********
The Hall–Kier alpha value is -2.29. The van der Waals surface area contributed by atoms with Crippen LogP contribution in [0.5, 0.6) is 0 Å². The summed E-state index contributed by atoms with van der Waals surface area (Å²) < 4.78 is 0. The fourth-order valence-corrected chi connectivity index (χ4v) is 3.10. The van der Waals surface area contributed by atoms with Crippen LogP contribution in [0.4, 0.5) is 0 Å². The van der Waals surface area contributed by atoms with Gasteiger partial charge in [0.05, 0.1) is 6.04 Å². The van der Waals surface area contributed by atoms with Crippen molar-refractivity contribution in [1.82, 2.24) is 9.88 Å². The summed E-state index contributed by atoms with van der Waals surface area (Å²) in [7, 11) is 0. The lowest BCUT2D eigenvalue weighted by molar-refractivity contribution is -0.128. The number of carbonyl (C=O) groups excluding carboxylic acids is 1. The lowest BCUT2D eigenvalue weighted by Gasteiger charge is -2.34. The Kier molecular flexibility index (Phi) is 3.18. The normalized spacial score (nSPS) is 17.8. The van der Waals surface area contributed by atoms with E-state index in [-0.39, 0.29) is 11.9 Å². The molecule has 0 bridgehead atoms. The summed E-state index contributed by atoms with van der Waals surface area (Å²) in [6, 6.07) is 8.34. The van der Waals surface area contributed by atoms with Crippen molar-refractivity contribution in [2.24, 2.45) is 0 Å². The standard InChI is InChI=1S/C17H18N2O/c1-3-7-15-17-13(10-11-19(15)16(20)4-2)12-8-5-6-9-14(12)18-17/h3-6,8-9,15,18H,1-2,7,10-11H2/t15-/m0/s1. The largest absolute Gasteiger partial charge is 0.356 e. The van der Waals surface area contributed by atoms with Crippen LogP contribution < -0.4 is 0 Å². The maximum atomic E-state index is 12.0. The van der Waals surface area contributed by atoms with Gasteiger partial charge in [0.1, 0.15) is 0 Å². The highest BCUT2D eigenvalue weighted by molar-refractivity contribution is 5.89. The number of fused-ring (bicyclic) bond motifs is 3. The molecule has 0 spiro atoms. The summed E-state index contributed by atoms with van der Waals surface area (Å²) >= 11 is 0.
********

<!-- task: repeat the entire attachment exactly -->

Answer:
The Hall–Kier alpha value is -2.29. The van der Waals surface area contributed by atoms with Crippen LogP contribution in [0.5, 0.6) is 0 Å². The summed E-state index contributed by atoms with van der Waals surface area (Å²) < 4.78 is 0. The fourth-order valence-corrected chi connectivity index (χ4v) is 3.10. The van der Waals surface area contributed by atoms with Crippen LogP contribution in [0.4, 0.5) is 0 Å². The van der Waals surface area contributed by atoms with Gasteiger partial charge in [0.05, 0.1) is 6.04 Å². The van der Waals surface area contributed by atoms with Crippen molar-refractivity contribution in [1.82, 2.24) is 9.88 Å². The summed E-state index contributed by atoms with van der Waals surface area (Å²) in [7, 11) is 0. The lowest BCUT2D eigenvalue weighted by molar-refractivity contribution is -0.128. The number of carbonyl (C=O) groups excluding carboxylic acids is 1. The lowest BCUT2D eigenvalue weighted by Gasteiger charge is -2.34. The Kier molecular flexibility index (Phi) is 3.18. The normalized spacial score (nSPS) is 17.8. The van der Waals surface area contributed by atoms with E-state index in [-0.39, 0.29) is 11.9 Å². The molecule has 0 bridgehead atoms. The summed E-state index contributed by atoms with van der Waals surface area (Å²) in [6, 6.07) is 8.34. The van der Waals surface area contributed by atoms with Crippen molar-refractivity contribution in [2.24, 2.45) is 0 Å². The standard InChI is InChI=1S/C17H18N2O/c1-3-7-15-17-13(10-11-19(15)16(20)4-2)12-8-5-6-9-14(12)18-17/h3-6,8-9,15,18H,1-2,7,10-11H2/t15-/m0/s1. The largest absolute Gasteiger partial charge is 0.356 e. The van der Waals surface area contributed by atoms with Crippen LogP contribution < -0.4 is 0 Å². The maximum atomic E-state index is 12.0. The van der Waals surface area contributed by atoms with Gasteiger partial charge in [0.1, 0.15) is 0 Å². The highest BCUT2D eigenvalue weighted by molar-refractivity contribution is 5.89. The number of fused-ring (bicyclic) bond motifs is 3. The molecule has 0 spiro atoms. The summed E-state index contributed by atoms with van der Waals surface area (Å²) >= 11 is 0.